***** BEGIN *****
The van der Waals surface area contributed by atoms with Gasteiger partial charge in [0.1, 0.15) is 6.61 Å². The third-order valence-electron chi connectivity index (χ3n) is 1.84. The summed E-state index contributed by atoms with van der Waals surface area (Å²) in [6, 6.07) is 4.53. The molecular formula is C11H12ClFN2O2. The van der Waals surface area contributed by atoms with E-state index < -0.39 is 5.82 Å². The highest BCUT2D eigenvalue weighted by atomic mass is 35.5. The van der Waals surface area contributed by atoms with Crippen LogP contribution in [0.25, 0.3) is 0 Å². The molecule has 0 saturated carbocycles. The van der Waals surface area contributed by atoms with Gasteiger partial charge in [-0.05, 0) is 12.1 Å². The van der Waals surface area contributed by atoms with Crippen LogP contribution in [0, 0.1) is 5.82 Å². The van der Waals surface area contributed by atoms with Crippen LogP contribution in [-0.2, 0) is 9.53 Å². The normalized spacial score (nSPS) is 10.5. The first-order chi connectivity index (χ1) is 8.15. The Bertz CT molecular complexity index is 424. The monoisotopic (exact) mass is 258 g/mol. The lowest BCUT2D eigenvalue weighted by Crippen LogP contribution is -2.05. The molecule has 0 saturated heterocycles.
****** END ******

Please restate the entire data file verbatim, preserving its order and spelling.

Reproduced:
The van der Waals surface area contributed by atoms with Gasteiger partial charge in [0.1, 0.15) is 6.61 Å². The third-order valence-electron chi connectivity index (χ3n) is 1.84. The summed E-state index contributed by atoms with van der Waals surface area (Å²) in [6, 6.07) is 4.53. The molecular formula is C11H12ClFN2O2. The van der Waals surface area contributed by atoms with E-state index < -0.39 is 5.82 Å². The highest BCUT2D eigenvalue weighted by atomic mass is 35.5. The van der Waals surface area contributed by atoms with Crippen LogP contribution in [0.25, 0.3) is 0 Å². The molecule has 0 saturated carbocycles. The van der Waals surface area contributed by atoms with Gasteiger partial charge in [-0.05, 0) is 12.1 Å². The van der Waals surface area contributed by atoms with Crippen LogP contribution in [0, 0.1) is 5.82 Å². The van der Waals surface area contributed by atoms with Crippen LogP contribution in [-0.2, 0) is 9.53 Å². The normalized spacial score (nSPS) is 10.5. The first-order chi connectivity index (χ1) is 8.15. The Bertz CT molecular complexity index is 424. The monoisotopic (exact) mass is 258 g/mol. The lowest BCUT2D eigenvalue weighted by Crippen LogP contribution is -2.05. The molecule has 0 saturated heterocycles.